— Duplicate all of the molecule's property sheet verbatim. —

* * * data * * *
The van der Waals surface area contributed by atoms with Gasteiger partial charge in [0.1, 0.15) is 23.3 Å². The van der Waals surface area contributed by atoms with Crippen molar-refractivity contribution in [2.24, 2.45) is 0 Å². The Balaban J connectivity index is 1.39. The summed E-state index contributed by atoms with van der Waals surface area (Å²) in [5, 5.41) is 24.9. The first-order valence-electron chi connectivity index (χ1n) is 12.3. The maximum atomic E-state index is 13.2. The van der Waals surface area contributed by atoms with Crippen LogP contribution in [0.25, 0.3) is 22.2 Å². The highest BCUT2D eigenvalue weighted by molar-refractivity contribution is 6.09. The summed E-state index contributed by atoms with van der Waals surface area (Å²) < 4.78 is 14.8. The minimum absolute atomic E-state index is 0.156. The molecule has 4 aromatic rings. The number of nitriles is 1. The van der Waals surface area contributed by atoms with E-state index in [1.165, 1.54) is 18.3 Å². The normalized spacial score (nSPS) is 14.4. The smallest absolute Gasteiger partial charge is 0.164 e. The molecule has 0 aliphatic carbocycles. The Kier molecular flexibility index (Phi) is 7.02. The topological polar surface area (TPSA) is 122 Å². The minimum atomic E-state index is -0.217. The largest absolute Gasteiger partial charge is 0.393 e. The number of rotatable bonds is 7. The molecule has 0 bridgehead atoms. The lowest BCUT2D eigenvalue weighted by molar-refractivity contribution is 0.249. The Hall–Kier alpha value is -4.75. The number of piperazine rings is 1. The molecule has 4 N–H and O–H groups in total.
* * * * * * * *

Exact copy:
The van der Waals surface area contributed by atoms with Gasteiger partial charge in [0.1, 0.15) is 23.3 Å². The van der Waals surface area contributed by atoms with Crippen molar-refractivity contribution in [2.24, 2.45) is 0 Å². The Balaban J connectivity index is 1.39. The summed E-state index contributed by atoms with van der Waals surface area (Å²) in [5, 5.41) is 24.9. The first-order valence-electron chi connectivity index (χ1n) is 12.3. The maximum atomic E-state index is 13.2. The van der Waals surface area contributed by atoms with Crippen LogP contribution in [0.25, 0.3) is 22.2 Å². The highest BCUT2D eigenvalue weighted by molar-refractivity contribution is 6.09. The summed E-state index contributed by atoms with van der Waals surface area (Å²) < 4.78 is 14.8. The minimum absolute atomic E-state index is 0.156. The molecule has 4 aromatic rings. The number of nitriles is 1. The van der Waals surface area contributed by atoms with E-state index in [1.165, 1.54) is 18.3 Å². The normalized spacial score (nSPS) is 14.4. The smallest absolute Gasteiger partial charge is 0.164 e. The molecule has 0 aliphatic carbocycles. The Kier molecular flexibility index (Phi) is 7.02. The topological polar surface area (TPSA) is 122 Å². The minimum atomic E-state index is -0.217. The largest absolute Gasteiger partial charge is 0.393 e. The number of rotatable bonds is 7. The molecule has 0 bridgehead atoms. The lowest BCUT2D eigenvalue weighted by molar-refractivity contribution is 0.249. The Hall–Kier alpha value is -4.75. The number of piperazine rings is 1. The molecule has 4 N–H and O–H groups in total.